Wordsmiths in Nigeria: Relics of a lost age? by Chika Nwakama

Art is life. Life’s art. Writing is an art, it could also be a life. What else captures the details of the past, intertwining it with the occurrence of the present, yet plodding the way for the future but writing. With just a few words, your imagination travels between time and space, thus making geographic demarcations of boundaries look seamless. The secrets of life are kept afresh and handed down to subsequent generations through writing. So why aren’t the wordsmiths leaving up to their billing?

Arts in Nigeria has gained a lot of momentum lately. The actors, musicians, painters, even photographers and make-up artistes are gaining prominence and recognition in our society. The fashion industry riding on the success of the entertainment industry is recording quantum strides. All, but the writers. How could this be, that the queen and bride of all creative manifestations be relegated to levels befitting of paupers? The beholders of the secrets that lay in the lairs of the deep are fast drifting into oblivion. Some say writers can’t survive in our society. Many others say Nigerians don’t read. Indigenous literature it seems lose their footing to foreign ones. The average girl would hastily grab a Sidney Sheldon over a Lara Daniels. The Dibias would only receive accolades but we stock up our libraries with Grishams.

However, lest we rush ourselves into hasty conclusions, based on the obvious, let us remind ourselves that our counterparts in the sister arts equally faced this clog. But unlike us, they did not hurl accusations. Like them, we need to take action. We need to start appreciating indigenous wordsmiths. We hear there is a dearth of good writers in the country. This is a farce. Ever year, my compatriots receive accolades globally. It is up to the writers to test the waters and create the butterfly effect that would enable a literary environment flourish in our country. The works of Pulp Faction book club, Naijastories, Nigerian Writers forum and Debonair Bookstores are appreciated but a lot still needs to be done. Reading competitions have to be inculcated in our primary schools. Book clubs and literary groups with emphasis on local content have to be re-introduced in our secondary schools. Arts festivals and book carnivals have to be taken to the national level. We have the capacity to host art events that would rival the pedigree of the hay festival.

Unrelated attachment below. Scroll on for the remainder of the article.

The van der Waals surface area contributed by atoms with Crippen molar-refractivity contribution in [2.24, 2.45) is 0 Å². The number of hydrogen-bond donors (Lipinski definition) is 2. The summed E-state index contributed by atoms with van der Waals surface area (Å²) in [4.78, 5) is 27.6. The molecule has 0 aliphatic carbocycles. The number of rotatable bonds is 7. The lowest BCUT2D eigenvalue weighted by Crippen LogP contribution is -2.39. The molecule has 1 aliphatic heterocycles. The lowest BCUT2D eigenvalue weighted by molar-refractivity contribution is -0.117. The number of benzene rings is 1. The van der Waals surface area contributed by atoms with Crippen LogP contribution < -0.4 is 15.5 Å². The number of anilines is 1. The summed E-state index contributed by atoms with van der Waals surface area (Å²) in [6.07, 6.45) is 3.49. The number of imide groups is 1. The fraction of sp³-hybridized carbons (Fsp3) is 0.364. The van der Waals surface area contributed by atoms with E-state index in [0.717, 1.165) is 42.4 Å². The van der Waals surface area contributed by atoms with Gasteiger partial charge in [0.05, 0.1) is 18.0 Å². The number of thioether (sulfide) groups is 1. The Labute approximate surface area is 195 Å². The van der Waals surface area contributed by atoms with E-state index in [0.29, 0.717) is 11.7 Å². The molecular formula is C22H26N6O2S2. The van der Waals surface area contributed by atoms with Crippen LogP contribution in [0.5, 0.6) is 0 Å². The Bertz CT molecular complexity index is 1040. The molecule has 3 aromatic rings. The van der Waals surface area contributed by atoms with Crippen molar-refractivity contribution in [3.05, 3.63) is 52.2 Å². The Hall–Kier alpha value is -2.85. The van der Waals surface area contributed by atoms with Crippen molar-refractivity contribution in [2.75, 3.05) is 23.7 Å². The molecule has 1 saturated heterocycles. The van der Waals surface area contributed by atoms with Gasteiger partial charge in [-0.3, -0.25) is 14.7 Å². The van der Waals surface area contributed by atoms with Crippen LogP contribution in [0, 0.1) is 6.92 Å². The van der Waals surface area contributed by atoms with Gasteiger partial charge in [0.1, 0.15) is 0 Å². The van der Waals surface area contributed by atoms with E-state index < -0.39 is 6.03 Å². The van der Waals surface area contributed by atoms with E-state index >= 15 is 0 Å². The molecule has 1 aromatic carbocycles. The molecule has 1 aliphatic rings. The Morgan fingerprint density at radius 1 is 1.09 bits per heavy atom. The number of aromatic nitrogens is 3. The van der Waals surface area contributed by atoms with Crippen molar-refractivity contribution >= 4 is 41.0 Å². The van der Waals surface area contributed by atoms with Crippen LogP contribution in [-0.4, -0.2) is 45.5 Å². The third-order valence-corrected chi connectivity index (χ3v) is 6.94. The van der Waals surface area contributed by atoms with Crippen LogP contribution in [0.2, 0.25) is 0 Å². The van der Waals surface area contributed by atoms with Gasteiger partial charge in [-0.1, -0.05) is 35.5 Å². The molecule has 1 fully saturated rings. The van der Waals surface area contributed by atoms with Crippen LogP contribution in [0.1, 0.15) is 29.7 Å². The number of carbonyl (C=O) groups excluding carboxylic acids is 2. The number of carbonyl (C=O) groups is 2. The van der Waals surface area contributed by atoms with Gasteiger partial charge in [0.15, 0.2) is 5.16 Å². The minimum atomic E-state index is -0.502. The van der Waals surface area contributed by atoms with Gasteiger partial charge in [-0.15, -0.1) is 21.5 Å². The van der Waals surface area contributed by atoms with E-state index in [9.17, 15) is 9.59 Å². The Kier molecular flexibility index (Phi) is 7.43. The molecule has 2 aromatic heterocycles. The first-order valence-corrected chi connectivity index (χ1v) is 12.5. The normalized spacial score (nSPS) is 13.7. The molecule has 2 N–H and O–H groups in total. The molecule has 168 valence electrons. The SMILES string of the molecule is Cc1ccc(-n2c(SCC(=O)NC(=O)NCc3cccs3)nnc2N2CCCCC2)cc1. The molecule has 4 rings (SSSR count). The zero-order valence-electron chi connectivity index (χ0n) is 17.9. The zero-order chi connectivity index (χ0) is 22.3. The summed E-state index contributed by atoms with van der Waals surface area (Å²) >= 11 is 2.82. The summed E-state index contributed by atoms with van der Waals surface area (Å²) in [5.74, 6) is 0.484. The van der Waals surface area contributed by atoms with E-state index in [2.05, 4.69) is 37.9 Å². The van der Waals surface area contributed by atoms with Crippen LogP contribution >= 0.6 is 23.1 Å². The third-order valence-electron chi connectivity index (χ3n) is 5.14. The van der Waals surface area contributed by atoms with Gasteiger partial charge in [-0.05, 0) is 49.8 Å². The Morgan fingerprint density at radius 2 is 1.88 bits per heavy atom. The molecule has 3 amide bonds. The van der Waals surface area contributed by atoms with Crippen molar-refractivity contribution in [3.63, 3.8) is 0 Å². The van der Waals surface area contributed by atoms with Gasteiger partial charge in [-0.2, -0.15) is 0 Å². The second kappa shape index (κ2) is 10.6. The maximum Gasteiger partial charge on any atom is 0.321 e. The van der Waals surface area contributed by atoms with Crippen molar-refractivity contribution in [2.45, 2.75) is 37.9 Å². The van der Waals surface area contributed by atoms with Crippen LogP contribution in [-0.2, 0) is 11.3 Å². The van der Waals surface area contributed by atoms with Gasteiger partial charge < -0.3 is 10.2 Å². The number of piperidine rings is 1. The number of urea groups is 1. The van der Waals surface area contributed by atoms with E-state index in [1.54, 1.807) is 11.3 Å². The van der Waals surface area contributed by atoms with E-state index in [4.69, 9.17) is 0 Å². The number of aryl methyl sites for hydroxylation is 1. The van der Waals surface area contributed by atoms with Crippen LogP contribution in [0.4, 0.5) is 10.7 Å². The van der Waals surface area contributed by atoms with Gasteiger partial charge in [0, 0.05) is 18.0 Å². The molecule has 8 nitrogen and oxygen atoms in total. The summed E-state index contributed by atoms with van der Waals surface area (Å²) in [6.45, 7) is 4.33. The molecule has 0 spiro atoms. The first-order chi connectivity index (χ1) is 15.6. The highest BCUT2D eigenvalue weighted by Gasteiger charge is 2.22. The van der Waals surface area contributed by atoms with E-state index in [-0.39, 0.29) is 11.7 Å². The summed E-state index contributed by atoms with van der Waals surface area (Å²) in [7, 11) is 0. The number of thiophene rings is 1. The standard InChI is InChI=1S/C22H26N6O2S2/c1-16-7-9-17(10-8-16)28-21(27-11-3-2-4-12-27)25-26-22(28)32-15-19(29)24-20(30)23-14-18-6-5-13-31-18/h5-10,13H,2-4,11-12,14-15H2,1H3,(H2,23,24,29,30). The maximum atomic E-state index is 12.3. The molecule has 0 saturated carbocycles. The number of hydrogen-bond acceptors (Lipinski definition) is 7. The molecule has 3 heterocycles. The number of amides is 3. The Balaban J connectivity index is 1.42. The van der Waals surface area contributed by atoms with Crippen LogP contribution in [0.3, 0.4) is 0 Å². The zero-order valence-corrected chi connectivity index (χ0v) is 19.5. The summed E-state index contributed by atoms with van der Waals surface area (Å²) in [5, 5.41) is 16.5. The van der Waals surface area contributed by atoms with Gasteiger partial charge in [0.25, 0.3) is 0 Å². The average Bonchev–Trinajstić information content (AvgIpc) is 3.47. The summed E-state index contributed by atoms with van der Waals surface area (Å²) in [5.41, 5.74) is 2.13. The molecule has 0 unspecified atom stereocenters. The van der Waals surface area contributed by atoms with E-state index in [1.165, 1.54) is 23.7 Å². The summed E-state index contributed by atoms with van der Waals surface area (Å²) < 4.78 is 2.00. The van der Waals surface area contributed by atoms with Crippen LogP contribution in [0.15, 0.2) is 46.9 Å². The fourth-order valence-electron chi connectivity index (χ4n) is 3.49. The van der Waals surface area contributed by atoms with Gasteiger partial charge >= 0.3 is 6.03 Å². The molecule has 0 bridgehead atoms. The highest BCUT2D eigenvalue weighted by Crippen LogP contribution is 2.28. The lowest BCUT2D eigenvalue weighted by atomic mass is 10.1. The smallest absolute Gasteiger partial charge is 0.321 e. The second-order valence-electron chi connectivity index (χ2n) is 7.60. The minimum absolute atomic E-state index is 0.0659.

Only then would the publishers, corporate world and film makers come to share in the slice of the cake. The onus is on us as writers to partake in defining a new Nigeria for our youths. Where intellectualism thrives over ignorance and sentiments. Where jingoistic views would be overtaken by enlightenment. Though it is not an easy task, nor one with immediate visible results, the fruits of such venture have generational implications. He who plants a seed today leaves a shade for the next generation. In this plethora of misguided conceptions and ideologies, what seed are we planting that would provide shades for the future one? How do we preserve our fast depleting culture , if not through writings.

Do we want our children to hear of our stories from the lips of foreigners? Let us stimulate the taste buds of indigenous literature and keep them salivating for more. More importantly for our sakes. The only way to attain immortality is through writing. A writer never dies, he merely lives in another form. Through his writings.

 

First Published on Naija Stories

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3 thoughts on “Wordsmiths in Nigeria: Relics of a lost age? by Chika Nwakama

  1. This is a global pandemic, sadly enough, to the point where in some countries a degree in English is classified as the most useless degree to obtain from university – a point I find absolutely ridiculous. As someone who already has a degree in Mathematical Sciences as well, I don’t see the advantage in classifying degrees in order of use. People forget that we need to chase our own dreams no matter what. The only thing I have taken from that degree is my analytical skills… that’s it.

    As for the decline in literature or the decline in reading, these are difficult times indeed but the human soul cannot survive without art and entertainment. It is only a question of time before cultures around the world rediscover the beauty and importance of that which they shun today as useless and a ‘waste of time’. But how long do we have to wait?

    In the meantime, to all the writers out there: write, write and write… just make it as good as possible. It is only because you are passionate about your writing that it will mean something one day. Your time will come.

    • Wow! Now I haven’t read ‘music’ in a while :)
      Sometimes it comes to us as simply a particular problem. I probably should highlight this comment of yours… You know there’s lots of inspiration to what you’ve put here… Someday perhaps far better would come but the question as you have aptly asked is ‘When?’ Two hundred years to come?

      Pen picked… Keyboard in check. Inky thoughts. Back to the writing board.
      PS: You do have a degree in Mathematical Science? Wow! Never would have guessed! Oh well… You have the chance to talk through both sides of the mouth now at least :)

  2. Pingback: Wildlife art festival in California | Dear Kitty. Some blog

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